Gerry Johansson is the kind of photographer who could go for a stroll in my fairly small and not necessarily terribly appealing backyard and come back with at least one incredible photograph, maybe even more. His approach is one of quiet contemplation, as, I think, is obvious from his photographs. They’re like little gems that are found and shaped at the same time. In some ways, they’re incredibly calculated and carefully composed, yet they feel free and full of life (even where depicting locations that really aren’t).
Johansson gives equal consideration to the presentation of his photographs. In a day and age where print sizes easily approach and often surpass the scales of posters, his prints are, well, small. They don’t require larger scales. They’re pristine, well crafted, they’re intensely beautiful. The artist also has been producing photobooks, and most – but not all – of those are relatively modest affairs, too. So you more or less know what to expect, even though each new arrival is a complete revelation.
In its form, Ravenna provides another break from the tradition of Johansson’s books. The book (if we want to call it that) is housed in a large sheet of paper onto which the essay, title, colophon, etc. have been printed, and which has been folded four times (the design is supremely elegant, yet slightly at odds with the spirit of the photographs). The book itself is an unbound signature, 12 folios in total. Featuring Johansson’s square photographs, the book is a bit larger than the cloth bound objects the photographer became known for. What is more, the photographs are quite a bit larger as well. In addition, there are different sizes, there are pairings.
As before, I find myself in awe of the pictures. There are three sections whose titles are simply the first three letters of the alphabet. The largest section, the middle one, features the kinds of anonymous industrial landscapes Johansson appears to be drawn to. The shorter sections are more lyrical in tone, all in all, for me, there is a feeling of melancholy in these pictures, even in the ones that obviously were taken in bright sunlight. All is well and quite beautiful, I feel I’m being told, but there’s also a hint of sadness.
Form and function of a photobook ought to be in sync, and they’re not quite that here. They’re both beautiful in their separate ways, but this might not be the best form for these photographs. Am I nitpicking? I’m not sure. Am I just being conservative? I think not: all too often photobooks are too conservative (and boring), and they would have benefited from the treatment provided here. It just has to fit, though.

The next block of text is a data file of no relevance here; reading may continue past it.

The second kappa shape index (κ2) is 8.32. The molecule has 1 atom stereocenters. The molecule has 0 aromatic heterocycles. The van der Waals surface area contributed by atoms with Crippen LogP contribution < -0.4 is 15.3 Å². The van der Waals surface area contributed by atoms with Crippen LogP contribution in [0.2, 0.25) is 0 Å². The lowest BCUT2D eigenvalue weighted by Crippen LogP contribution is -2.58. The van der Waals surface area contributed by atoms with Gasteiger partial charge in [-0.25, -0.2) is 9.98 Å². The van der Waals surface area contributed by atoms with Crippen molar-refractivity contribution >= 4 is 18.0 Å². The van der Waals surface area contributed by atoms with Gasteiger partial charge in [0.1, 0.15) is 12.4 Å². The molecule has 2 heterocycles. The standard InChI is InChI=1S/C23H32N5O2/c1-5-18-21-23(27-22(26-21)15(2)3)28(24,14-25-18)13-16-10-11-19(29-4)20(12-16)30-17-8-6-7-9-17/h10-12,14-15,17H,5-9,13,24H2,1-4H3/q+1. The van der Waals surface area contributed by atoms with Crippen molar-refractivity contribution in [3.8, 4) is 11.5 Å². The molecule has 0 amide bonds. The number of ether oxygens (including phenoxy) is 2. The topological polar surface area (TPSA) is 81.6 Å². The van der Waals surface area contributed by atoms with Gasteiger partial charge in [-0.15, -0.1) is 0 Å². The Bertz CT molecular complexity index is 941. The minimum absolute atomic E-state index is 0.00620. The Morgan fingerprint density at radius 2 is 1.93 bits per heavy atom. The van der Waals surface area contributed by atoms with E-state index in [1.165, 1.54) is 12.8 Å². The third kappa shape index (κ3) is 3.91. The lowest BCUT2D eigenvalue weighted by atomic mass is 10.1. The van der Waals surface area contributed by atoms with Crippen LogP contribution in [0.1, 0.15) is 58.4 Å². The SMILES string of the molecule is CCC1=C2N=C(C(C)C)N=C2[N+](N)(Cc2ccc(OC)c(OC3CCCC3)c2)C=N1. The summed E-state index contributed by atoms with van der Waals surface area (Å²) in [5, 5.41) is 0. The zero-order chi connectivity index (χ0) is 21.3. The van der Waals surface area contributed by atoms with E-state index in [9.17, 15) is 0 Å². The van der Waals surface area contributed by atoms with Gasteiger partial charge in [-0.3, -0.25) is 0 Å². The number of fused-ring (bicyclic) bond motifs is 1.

Regardless, Ravenna still is a gem.
Ravenna; photographs by Gerry Johansson; text by Silvia Loddo; 48 pages; Osservatorio Fotografico; 2016
Rating: Photography 4.5, Book Concept 3.5, Edit 3.0, Production 4.0 – Overall 3.9
Superficial Images by Peter Tillessen is the kind of book that makes me regret having come up with my photobook ratings. The ratings are good and useful for the large number of books they easily apply for. But a book like this one tends to have me struggle. So what’s going on here?
To begin with, Superficial Images made me laugh. It wasn’t the desperate laughter over a book being so bad that it was almost comical. No, the book is simply funny. Now, with a German critic writing about a German photographer’s book you might have some comments concerning the idea of comedy. Outside of their home country, Germans are known for being good at a lot of things, humour not necessarily being part of those. For example, I once went through an exhibition of Hans-Peter Feldmann‘s work with students, and the only two people laughing were the (German) curator giving the tour and myself. Well, so it goes.
The idea of deadpan, for example, can be extremely funny to Germans, and here we are right in business concerning Superficial Images. The photographs in the book all look like they were taken with a point-and-shoot camera (with the film then processed in the “wrong” manner), and most of them aren’t very spectacular at all. But it is exactly that, their not-being-spectacular, that makes them immensely entertaining, especially given how they’re being combined with captions. The captions are either straight descriptions of what’s on view, or they’re completely made up nonsense (or maybe occasionally both). Because most of these photographs really aren’t very interesting pictures, the resulting effect is initially just baffling – until you decide to be in on the joke. It’s deadpan comedy, which, I’m pretty sure, won’t be very funny for those who struggle with the idea of deadpan in the first place.